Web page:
Student Artwork in Campus Galleries


Scarlett Chu, Campus Reporter

At Kent, student artwork is regularly celebrated and displayed–and recently, there were several temporary art exhibits around campus that showcased stunning student pieces. 

Sacred Spaces featured many illuminated models created by A.J. von Brauchitsch ’20, Philip Dawson ’20, Chloe Hannan ’21, Livvy Mullins ’22, and Lexy Pryor ’21. The result of the students’ hard work was exhibited in the Baptistery of St. Joseph’s Chapel. 

Another exhibit, entitled Contemplating Dr. Martin Luther King’s Legacy; Identity, Community, and Empowerment, was something that happened “quite spontaneously,” according to Ms. Lynch. Several workshops on Martin Luther King Day created collages made from scrap magazines and newspapers. Student leader Pryor came to Ms. Lynch and asked about displaying the student work created in her workshop. After realizing Ms. Feller, Ms. Brody and Ms. Prickett’s workshops would do something similar, Ms. Lynch thought that “it made sense to do a large showcase and let other people who didn’t participate in the workshops admire them.”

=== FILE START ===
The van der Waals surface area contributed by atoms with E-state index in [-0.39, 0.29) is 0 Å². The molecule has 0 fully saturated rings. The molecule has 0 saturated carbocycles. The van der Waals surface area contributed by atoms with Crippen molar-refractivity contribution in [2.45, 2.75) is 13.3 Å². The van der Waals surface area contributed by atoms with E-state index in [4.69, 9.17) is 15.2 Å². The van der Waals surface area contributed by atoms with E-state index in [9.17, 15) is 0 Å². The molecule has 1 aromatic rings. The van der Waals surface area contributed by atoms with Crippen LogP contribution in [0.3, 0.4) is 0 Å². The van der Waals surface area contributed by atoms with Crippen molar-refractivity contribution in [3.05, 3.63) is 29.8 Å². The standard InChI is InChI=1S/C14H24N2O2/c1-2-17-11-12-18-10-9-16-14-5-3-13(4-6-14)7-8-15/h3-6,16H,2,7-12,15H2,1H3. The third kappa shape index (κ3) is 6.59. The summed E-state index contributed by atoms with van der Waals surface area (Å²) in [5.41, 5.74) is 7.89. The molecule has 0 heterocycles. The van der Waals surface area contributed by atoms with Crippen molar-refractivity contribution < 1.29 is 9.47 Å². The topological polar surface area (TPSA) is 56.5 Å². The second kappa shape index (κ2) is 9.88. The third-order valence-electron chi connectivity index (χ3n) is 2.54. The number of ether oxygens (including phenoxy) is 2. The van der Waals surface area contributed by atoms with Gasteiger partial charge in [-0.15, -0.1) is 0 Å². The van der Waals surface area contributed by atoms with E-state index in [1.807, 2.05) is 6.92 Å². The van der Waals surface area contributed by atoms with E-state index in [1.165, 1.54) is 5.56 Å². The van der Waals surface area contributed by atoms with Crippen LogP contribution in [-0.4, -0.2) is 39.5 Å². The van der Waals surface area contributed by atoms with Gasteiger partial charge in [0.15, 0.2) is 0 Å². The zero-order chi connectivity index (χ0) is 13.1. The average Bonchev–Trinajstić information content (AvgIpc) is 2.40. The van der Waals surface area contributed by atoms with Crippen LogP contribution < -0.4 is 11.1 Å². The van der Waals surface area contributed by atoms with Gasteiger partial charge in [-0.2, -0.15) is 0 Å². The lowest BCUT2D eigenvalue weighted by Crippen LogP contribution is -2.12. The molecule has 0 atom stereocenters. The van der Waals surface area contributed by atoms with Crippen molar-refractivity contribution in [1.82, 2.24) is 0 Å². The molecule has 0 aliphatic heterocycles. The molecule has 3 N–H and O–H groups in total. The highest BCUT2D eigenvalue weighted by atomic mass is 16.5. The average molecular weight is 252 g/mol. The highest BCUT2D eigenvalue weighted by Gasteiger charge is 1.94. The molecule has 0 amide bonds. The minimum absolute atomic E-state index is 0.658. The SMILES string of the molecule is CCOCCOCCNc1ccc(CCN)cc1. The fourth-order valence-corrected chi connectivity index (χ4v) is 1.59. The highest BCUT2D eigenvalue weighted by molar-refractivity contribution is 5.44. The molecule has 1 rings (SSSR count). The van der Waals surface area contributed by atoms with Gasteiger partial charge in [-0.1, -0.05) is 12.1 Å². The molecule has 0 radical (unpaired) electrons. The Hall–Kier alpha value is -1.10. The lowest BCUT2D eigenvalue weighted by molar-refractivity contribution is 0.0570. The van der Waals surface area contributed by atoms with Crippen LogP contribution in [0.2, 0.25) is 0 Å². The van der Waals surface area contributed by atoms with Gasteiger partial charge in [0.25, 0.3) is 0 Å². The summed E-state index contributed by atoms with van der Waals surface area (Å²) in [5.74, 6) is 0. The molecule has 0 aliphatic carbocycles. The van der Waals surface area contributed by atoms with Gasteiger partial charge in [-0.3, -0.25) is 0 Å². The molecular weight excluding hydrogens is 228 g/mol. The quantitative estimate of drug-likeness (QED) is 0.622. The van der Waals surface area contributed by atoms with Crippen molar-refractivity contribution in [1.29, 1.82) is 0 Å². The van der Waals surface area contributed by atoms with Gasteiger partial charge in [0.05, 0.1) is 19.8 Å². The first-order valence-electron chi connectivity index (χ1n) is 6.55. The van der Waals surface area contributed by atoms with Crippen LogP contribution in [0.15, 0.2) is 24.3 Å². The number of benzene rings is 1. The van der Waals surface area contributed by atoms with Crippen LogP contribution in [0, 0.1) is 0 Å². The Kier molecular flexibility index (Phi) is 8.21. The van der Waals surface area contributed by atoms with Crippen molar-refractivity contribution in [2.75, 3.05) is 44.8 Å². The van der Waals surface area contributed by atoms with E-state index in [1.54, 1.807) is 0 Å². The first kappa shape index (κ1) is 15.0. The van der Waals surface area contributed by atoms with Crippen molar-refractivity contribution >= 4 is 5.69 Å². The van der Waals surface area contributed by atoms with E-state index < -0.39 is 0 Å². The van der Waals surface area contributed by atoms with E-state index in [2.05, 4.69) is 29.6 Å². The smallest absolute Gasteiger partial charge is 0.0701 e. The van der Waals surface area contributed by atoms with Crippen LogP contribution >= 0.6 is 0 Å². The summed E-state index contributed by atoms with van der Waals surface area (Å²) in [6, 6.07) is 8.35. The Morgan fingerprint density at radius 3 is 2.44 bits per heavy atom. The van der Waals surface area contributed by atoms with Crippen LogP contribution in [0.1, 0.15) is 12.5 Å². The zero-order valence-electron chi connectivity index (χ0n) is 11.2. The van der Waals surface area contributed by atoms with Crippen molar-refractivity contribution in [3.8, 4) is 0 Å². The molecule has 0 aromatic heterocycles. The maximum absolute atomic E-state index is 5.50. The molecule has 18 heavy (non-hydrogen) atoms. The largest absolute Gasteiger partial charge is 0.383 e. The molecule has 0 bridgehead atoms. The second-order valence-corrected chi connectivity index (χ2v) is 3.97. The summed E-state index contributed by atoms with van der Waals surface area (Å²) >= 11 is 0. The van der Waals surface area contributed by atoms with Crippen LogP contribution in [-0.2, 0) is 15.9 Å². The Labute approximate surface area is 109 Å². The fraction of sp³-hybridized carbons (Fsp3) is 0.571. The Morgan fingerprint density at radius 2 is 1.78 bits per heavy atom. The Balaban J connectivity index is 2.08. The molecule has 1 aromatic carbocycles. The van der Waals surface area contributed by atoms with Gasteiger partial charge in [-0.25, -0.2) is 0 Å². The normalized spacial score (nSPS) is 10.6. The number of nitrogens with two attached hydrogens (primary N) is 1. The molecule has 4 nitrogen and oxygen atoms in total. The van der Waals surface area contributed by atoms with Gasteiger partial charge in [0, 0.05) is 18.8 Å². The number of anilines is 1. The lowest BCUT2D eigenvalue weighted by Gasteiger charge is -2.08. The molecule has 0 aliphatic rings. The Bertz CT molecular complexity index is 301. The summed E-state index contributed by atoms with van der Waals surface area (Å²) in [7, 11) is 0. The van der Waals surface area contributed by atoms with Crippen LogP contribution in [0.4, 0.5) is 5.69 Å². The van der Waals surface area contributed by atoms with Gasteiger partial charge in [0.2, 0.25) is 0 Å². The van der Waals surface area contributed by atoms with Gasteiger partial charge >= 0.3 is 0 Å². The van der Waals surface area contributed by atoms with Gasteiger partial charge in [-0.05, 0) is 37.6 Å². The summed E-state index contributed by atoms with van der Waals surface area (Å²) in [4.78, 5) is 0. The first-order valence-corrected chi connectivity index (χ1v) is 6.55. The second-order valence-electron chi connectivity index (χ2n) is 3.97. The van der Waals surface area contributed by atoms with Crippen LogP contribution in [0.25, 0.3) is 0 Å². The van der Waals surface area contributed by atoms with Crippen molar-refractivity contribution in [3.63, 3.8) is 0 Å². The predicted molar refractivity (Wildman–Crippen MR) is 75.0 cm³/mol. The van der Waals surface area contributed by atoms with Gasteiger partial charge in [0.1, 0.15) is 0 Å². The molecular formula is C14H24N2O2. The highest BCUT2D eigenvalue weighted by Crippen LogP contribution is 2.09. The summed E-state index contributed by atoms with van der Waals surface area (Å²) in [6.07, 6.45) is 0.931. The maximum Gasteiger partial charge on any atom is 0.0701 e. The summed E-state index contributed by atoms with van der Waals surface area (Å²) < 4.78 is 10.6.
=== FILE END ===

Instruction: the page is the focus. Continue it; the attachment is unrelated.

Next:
In contrast, the exhibit in stairwells of Foley Hall is very different. This installation is semi-permanent and will be up for five years. The project started last spring, involving almost eighty students. “The amount of effort generating those [maps],” says Ms. Lynch, “was an entire indicator,” hence the length of the exhibit correlates to the hard work students put into making these colorful maps.

 With all of the History Department’s faculty supporting the idea, they had the ivory walls of the staircase painted green and blue. “The students’ work is elevated in tandem with the renovation of the stairwells,” explains Ms. Lynch.

This exhibit was partly inspired by the former head of the Fulbright Scholar Program committee who claimed that there was a deficit in American education on geography. He came to Kent and discussed these ideas, saying they can bring geography into classes and rectify this problem. As a road traveler who had never taken formal geography classes either, Ms. Lynch took his feedback to heart, and every few years she tries to do a project based on mapping or conflict zones in the Art Survey classes. This exhibit is one of the biggest projects she has embarked on to bring world geography to light.

With several more exhibits already undergoing, Ms. Lynch strongly believes that the community will enjoy these installations Kent students poured their hearts into, and we are sure to reap the benefits of these beautiful works of art.